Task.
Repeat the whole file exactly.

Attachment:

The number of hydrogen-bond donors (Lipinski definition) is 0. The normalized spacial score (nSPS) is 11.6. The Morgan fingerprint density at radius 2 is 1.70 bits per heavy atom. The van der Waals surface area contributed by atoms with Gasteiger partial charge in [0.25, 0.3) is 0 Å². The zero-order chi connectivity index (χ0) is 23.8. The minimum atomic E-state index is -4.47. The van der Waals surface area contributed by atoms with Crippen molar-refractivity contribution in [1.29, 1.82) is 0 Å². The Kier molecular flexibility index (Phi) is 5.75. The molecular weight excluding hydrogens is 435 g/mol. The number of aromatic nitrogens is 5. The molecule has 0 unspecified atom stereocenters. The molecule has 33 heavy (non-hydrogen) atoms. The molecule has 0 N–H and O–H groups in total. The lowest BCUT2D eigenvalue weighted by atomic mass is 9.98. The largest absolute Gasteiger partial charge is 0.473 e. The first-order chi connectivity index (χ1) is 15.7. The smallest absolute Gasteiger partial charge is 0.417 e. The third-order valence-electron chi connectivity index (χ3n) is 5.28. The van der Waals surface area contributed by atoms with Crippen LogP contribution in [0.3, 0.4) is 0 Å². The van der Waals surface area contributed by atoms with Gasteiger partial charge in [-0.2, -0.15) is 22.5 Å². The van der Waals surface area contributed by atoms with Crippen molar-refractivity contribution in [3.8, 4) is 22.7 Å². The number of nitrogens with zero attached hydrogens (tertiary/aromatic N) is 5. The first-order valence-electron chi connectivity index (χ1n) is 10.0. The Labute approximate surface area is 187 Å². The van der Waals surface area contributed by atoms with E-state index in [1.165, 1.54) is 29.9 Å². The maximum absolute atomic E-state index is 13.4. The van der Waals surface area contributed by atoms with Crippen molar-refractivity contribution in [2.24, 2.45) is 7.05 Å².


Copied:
The number of hydrogen-bond donors (Lipinski definition) is 0. The normalized spacial score (nSPS) is 11.6. The Morgan fingerprint density at radius 2 is 1.70 bits per heavy atom. The van der Waals surface area contributed by atoms with Gasteiger partial charge in [0.25, 0.3) is 0 Å². The zero-order chi connectivity index (χ0) is 23.8. The minimum atomic E-state index is -4.47. The van der Waals surface area contributed by atoms with Crippen molar-refractivity contribution in [1.29, 1.82) is 0 Å². The Kier molecular flexibility index (Phi) is 5.75. The molecular weight excluding hydrogens is 435 g/mol. The number of aromatic nitrogens is 5. The molecule has 0 unspecified atom stereocenters. The molecule has 33 heavy (non-hydrogen) atoms. The molecule has 0 N–H and O–H groups in total. The lowest BCUT2D eigenvalue weighted by atomic mass is 9.98. The largest absolute Gasteiger partial charge is 0.473 e. The first-order chi connectivity index (χ1) is 15.7. The smallest absolute Gasteiger partial charge is 0.417 e. The third-order valence-electron chi connectivity index (χ3n) is 5.28. The van der Waals surface area contributed by atoms with Crippen LogP contribution in [0.3, 0.4) is 0 Å². The van der Waals surface area contributed by atoms with Gasteiger partial charge in [-0.2, -0.15) is 22.5 Å². The van der Waals surface area contributed by atoms with Crippen molar-refractivity contribution in [3.8, 4) is 22.7 Å². The number of nitrogens with zero attached hydrogens (tertiary/aromatic N) is 5. The first-order valence-electron chi connectivity index (χ1n) is 10.0. The Labute approximate surface area is 187 Å². The van der Waals surface area contributed by atoms with E-state index in [1.165, 1.54) is 29.9 Å². The maximum absolute atomic E-state index is 13.4. The van der Waals surface area contributed by atoms with Crippen molar-refractivity contribution in [2.24, 2.45) is 7.05 Å².